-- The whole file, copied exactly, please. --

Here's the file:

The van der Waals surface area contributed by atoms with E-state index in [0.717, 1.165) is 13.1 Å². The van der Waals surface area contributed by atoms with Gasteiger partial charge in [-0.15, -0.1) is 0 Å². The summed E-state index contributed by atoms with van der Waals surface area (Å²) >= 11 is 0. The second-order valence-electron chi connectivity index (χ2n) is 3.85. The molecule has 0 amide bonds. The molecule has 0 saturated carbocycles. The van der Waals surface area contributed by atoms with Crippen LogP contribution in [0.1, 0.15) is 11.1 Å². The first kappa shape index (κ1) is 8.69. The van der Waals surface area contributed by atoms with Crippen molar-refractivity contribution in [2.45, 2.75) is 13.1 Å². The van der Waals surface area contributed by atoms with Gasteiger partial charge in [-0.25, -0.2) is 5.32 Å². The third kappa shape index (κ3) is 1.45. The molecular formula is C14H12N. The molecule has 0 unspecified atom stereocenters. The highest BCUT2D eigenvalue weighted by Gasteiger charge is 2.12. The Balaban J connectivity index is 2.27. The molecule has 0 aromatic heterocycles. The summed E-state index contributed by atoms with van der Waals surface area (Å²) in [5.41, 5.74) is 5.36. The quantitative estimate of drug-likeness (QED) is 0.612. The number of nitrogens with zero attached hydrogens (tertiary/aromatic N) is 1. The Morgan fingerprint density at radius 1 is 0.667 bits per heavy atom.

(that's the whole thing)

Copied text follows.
The van der Waals surface area contributed by atoms with E-state index in [0.717, 1.165) is 13.1 Å². The van der Waals surface area contributed by atoms with Gasteiger partial charge in [-0.15, -0.1) is 0 Å². The summed E-state index contributed by atoms with van der Waals surface area (Å²) >= 11 is 0. The second-order valence-electron chi connectivity index (χ2n) is 3.85. The molecule has 0 amide bonds. The molecule has 0 saturated carbocycles. The van der Waals surface area contributed by atoms with Crippen LogP contribution in [0.1, 0.15) is 11.1 Å². The first kappa shape index (κ1) is 8.69. The van der Waals surface area contributed by atoms with Crippen molar-refractivity contribution in [2.45, 2.75) is 13.1 Å². The van der Waals surface area contributed by atoms with Gasteiger partial charge in [-0.25, -0.2) is 5.32 Å². The third kappa shape index (κ3) is 1.45. The molecular formula is C14H12N. The molecule has 0 unspecified atom stereocenters. The highest BCUT2D eigenvalue weighted by Gasteiger charge is 2.12. The Balaban J connectivity index is 2.27. The molecule has 0 aromatic heterocycles. The summed E-state index contributed by atoms with van der Waals surface area (Å²) in [5.41, 5.74) is 5.36. The quantitative estimate of drug-likeness (QED) is 0.612. The number of nitrogens with zero attached hydrogens (tertiary/aromatic N) is 1. The Morgan fingerprint density at radius 1 is 0.667 bits per heavy atom.